Companion animals can also provide touch and affection, or what psychologists call “contact comfort.” This contact comfort is especially valuable since pandemic-related social distancing has reduced hugs and other types of human social touch. According to studies, interacting with companion animals can reduce loneliness (feelings of social disconnection) and compensate for reduced human social connection.

Gene Courter, used with permission.
My cat is hilarious.
Source: Gene Courter, used with permission.

Does your pet make you smile, laugh, and play? Studies find that laughter weakens the association between stressful events and subsequent stress symptoms. Pets can promote our play, smiling, and laughter all of which can reduce the effects of stress by releasing “feel-good” hormones and neurotransmitters and reducing heart rates and blood pressure. Companion animals can also contribute to our mental and physical health by increasing our mobility, exercise, and our contact with nature.

Is your pet a catalyst for human social interaction that helps connect you to friends, family, or neighbors? Sharing about our pets and asking about or commenting on people’s pets, is a conduit for human social connection and support.

Sure, our companion animals can be a source of pandemic stress when we can’t get their favorite food or the food needed for their special diets, when the pandemic makes getting or paying for veterinary care challenging, and if they’re in poor health or die. And yes, pets can be a pain-in-the-hindquarters because they require care and tending. But when all is said and done, our animal companions are pandemic rainbows during this pandemic storm.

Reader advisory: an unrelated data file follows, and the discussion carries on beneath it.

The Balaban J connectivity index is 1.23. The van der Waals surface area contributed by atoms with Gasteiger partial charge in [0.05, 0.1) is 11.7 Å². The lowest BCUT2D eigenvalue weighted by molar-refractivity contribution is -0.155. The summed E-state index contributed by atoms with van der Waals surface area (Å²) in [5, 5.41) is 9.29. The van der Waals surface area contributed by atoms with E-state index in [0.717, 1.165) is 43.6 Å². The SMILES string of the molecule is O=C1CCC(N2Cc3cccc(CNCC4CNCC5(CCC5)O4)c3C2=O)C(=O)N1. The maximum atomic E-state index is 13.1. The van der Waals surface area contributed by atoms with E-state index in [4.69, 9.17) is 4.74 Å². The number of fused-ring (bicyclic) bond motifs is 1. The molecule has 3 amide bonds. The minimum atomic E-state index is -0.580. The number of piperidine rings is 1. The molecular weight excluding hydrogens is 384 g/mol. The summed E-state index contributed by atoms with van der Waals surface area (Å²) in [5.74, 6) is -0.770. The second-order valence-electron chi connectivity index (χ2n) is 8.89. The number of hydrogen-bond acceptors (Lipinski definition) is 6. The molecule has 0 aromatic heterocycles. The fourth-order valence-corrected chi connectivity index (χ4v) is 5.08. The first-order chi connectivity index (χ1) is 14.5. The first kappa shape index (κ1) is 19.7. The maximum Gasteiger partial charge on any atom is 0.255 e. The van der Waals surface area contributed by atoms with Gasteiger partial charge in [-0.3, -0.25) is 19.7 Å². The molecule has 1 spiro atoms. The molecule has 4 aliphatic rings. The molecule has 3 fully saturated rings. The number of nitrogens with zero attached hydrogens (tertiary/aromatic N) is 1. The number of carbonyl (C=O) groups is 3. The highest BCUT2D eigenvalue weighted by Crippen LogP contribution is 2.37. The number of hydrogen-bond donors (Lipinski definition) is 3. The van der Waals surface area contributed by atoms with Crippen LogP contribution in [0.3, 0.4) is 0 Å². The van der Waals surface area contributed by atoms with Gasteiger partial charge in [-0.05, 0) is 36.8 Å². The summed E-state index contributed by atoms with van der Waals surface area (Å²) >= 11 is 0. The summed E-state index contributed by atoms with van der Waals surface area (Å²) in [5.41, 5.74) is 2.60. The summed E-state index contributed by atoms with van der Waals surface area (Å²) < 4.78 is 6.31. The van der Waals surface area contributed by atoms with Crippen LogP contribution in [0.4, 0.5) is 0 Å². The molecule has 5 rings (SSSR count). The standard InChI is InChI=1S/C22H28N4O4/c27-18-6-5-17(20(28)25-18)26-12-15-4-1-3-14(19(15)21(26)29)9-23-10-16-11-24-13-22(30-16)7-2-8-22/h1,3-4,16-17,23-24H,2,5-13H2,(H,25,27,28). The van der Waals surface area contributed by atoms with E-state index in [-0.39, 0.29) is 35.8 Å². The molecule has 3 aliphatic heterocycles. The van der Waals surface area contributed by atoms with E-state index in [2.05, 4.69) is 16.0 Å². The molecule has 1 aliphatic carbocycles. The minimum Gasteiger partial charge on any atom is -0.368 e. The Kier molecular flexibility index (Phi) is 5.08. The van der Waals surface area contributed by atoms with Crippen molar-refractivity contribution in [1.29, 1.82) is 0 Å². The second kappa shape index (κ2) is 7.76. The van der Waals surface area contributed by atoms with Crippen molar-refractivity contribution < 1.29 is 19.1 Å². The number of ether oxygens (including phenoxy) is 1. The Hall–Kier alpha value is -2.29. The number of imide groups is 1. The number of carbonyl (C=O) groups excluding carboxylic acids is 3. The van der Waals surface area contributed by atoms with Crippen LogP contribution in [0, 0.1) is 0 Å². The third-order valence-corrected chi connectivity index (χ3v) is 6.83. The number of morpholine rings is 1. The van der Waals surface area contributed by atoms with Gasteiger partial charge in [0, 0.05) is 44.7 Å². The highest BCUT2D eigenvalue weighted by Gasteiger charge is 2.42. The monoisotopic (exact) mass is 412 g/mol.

Brooks, H. L., Rushton, K., Lovell, K., Bee, P., Walker, L., Grant, L., & Rogers, A. (2018). The power of support from companion animals for people living with mental health problems: A systematic review and narrative synthesis of the evidence. BMC Psychiatry, 18, 1-12.

Gee, N. R., Mueller, M. K., & Curl, A. L. (2017). Human–animal interaction and older adults: An overview. Frontiers in Psychology, 8, 1416.

Hoy-Gerlach, J., Rauktis, M., & Newhill, C. (2020). (Non-human) Animal companionship: A crucial support for people during the COVID-19 pandemic. Society Register, 4, 109-120.

Hui Gan, G. Z., Hill, A. M., Yeung, P., Keesing, S., & Netto, J. A. (2019). Pet ownership and its influence on mental health in older adults. Aging & Mental Health, 1-8.

McConnell, A. R., Paige Lloyd, E., & Humphrey, B. T. (2019). We Are family: Viewing pets as family members improves wellbeing. Anthrozoös, 32, 459-470.

Nieforth, L. O., & O'Haire, M. E. (2020). The role of pets in managing uncertainty from COVID-19. Psychological Trauma: Theory, Research, Practice, and Policy, 12, S245-S246.

Stanley, I. H., Conwell, Y., Bowen, C., & Van Orden, K. A. (2014). Pet ownership may attenuate loneliness among older adult primary care patients who live alone. Aging & Mental Health, 18, 394–399.

Zander-Schellenberg, T., Collins, I. M., Miché, M., Guttmann, C., Lieb, R., & Wahl, K. (2020). Does laughing have a stress-buffering effect in daily life? An intensive longitudinal study. Plos One, 15(7), e0235851.